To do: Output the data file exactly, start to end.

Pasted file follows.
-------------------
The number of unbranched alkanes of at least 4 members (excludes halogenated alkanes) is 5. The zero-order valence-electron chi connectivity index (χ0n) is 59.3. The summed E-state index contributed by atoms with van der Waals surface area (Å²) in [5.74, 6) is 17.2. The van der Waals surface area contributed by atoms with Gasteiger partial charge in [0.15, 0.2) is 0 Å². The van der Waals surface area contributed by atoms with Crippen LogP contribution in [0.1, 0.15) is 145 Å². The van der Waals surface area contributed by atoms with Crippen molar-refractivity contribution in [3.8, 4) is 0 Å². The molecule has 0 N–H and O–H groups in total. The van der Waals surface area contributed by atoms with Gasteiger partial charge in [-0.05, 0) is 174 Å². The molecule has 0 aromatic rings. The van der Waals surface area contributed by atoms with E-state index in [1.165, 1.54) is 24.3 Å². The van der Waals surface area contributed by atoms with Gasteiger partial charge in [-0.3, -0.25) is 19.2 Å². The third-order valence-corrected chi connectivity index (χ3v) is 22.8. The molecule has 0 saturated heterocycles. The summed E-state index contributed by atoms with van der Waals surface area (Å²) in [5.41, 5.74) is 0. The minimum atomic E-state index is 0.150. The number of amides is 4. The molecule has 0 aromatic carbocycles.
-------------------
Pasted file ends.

The number of unbranched alkanes of at least 4 members (excludes halogenated alkanes) is 5. The zero-order valence-electron chi connectivity index (χ0n) is 59.3. The summed E-state index contributed by atoms with van der Waals surface area (Å²) in [5.74, 6) is 17.2. The van der Waals surface area contributed by atoms with Gasteiger partial charge in [0.15, 0.2) is 0 Å². The van der Waals surface area contributed by atoms with Crippen LogP contribution in [0.1, 0.15) is 145 Å². The van der Waals surface area contributed by atoms with Crippen molar-refractivity contribution in [3.8, 4) is 0 Å². The molecule has 0 N–H and O–H groups in total. The van der Waals surface area contributed by atoms with Gasteiger partial charge in [-0.05, 0) is 174 Å². The molecule has 0 aromatic rings. The van der Waals surface area contributed by atoms with E-state index in [1.165, 1.54) is 24.3 Å². The van der Waals surface area contributed by atoms with Gasteiger partial charge in [-0.3, -0.25) is 19.2 Å². The third-order valence-corrected chi connectivity index (χ3v) is 22.8. The molecule has 0 saturated heterocycles. The summed E-state index contributed by atoms with van der Waals surface area (Å²) in [5.41, 5.74) is 0. The minimum atomic E-state index is 0.150. The number of amides is 4. The molecule has 0 aromatic carbocycles.